Home Inspection when purchasing a flip

5 Replies

Hi All,

I am a first time home buyer and going to be putting an offer in on a flip and wanted to include a home inspection. the issue is the basement is partially finished so access to walls is limited. Does it still pay to have an inspection done?  I would consider offering substantially less with not having a home inspection as a contingency. I just don't know how I would buy a flip and not have an inspection done.

As a home inspector, these so called flip houses have some of the worst problems we come across. There are many good home flippers, but more times than not, flippers cut corners on repairs in order to make the most money. There are many other issues that a inspection will uncover besides what is behind the partially finished basement walls.  I would get an inspection done if I was in your shoes.

As a home inspector I agree with @Barry Cohen that evaluating the structural integrity of a foundation is only one of many reasons to get a home inspection.  There are many defects that can cause a homeowner big problems. 

To make a comparison to the medical field, home inspectors are like a general practitioner.  So rather than spend a bunch of money and bring in a specialist inspector for all the different trades (electrical, plumbing, HVAC, roof, etc) you can bring in a generalist at a fraction of the cost to evaluate the whole house looking for a broad range of problems.  When we identify a problem (for example: a fire hazard in the electrical panel) we'll recommend a specialist (an electrician) to fully evaluate the problem and prescribe the most appropriate fix.

Back to your specific question:  if the basement walls and ceilings are covered it will be difficult for anyone (including a structural engineer) to evaluate for structural issues.  Other things you can do:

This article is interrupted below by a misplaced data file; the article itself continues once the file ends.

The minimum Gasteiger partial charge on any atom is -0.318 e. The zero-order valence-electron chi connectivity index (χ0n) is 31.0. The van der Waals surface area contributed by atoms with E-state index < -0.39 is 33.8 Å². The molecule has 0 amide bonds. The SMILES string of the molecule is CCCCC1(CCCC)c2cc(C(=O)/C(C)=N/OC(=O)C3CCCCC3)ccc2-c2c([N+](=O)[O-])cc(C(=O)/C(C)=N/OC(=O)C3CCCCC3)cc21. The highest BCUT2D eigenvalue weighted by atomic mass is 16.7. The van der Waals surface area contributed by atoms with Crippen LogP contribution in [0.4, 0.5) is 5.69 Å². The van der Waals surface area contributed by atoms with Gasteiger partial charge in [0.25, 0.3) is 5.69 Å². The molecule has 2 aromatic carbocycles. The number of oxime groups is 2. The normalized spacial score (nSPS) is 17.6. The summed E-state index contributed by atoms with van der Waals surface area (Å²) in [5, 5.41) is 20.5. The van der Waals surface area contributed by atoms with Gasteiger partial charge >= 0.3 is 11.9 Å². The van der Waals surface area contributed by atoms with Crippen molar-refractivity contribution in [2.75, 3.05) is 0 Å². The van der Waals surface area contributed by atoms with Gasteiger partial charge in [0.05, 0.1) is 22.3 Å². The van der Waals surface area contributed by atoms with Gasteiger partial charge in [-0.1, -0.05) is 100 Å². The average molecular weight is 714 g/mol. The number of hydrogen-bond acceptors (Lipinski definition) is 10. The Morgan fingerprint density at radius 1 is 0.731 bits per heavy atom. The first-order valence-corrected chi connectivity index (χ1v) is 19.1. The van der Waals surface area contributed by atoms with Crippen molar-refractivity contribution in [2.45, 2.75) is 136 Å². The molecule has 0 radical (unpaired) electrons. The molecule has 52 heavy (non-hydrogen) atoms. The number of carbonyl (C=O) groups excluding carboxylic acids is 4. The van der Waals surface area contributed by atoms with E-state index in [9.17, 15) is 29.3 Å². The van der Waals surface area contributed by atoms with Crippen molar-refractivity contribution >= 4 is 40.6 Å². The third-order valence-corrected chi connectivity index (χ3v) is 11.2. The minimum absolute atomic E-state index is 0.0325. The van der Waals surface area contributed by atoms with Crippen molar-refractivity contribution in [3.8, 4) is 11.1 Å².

• Talk to neighbors with similar housing types and ask about foundation issues -- if the houses were built by the same developer sometimes there will be common themes throughout a development
  • Determine the type and age of the foundation. A home inspector or a structural engineer will be able to advise you on common problems for that type

As a plumber I often get a couple of calls a year from people who are first time home buyers and end up needing major repairs done. They all had inspections performed (as I think is a requirement here in Texas) The problem with a home inspection is it will not address some major cost items that could be financially stressing for a first time buyer. I’m speaking strictly for plumbing. You need to have on top of the general inspection a plumber come and inspect this home. He needs to run a camera in the sewer clean-outs and check for bellies and roots and separations. Have him inspect the gas service by doing a pressure test of the house. The water service lines need to be inspected as well and if they are galvanized that would be a deal breaker for me (unless the price is real sweet) I mean this is probably one of your biggest investments if not the biggest. Do you really want to skimp on the inspection process that is your only test drive before getting the keys yourself? Would you buy a car without test driving it? A used car at that? This is coming from the owner of a plumbing company who has seen buyers dreams turn into nightmares behind this stuff. $10k-$12k sewer line replacement 6 months in will kill the “our new home” mood real quick. Personally I’d only buy a flip home if there were no rentals around for 50 miles. I’ve seen the work that most people put into them and it’s just hackery. I say some because I do know a couple that are straight up and honest and do quality flips.

I have to agree with just about everything said above... some of the worst violations I've seen are in flip houses. My sister once rented one that didn't sell in NY and it was a mess. She called me because the picture window in her living room spontaneously exploded and the owner (also the failed flipper) blamed her, well come to find out this genius cut a big hole in a load bearing exterior wall for this window but had neglected to put a header in so when a big heavy snow came, the pressure was too much for the window and it followed the path of least resistance. this happened 2 consecutive winters. a home inspector would not have caught that because it is hidden behind sheetrock but if the work had been permitted, it never would fly. my point is that an inspector can only inspect what they can see and that many flippers either have no clue what they are doing, are trying to cut corners, or don't care. there ARE some good and responsible flippers but when I know a house has been flipped, I am always suspicious.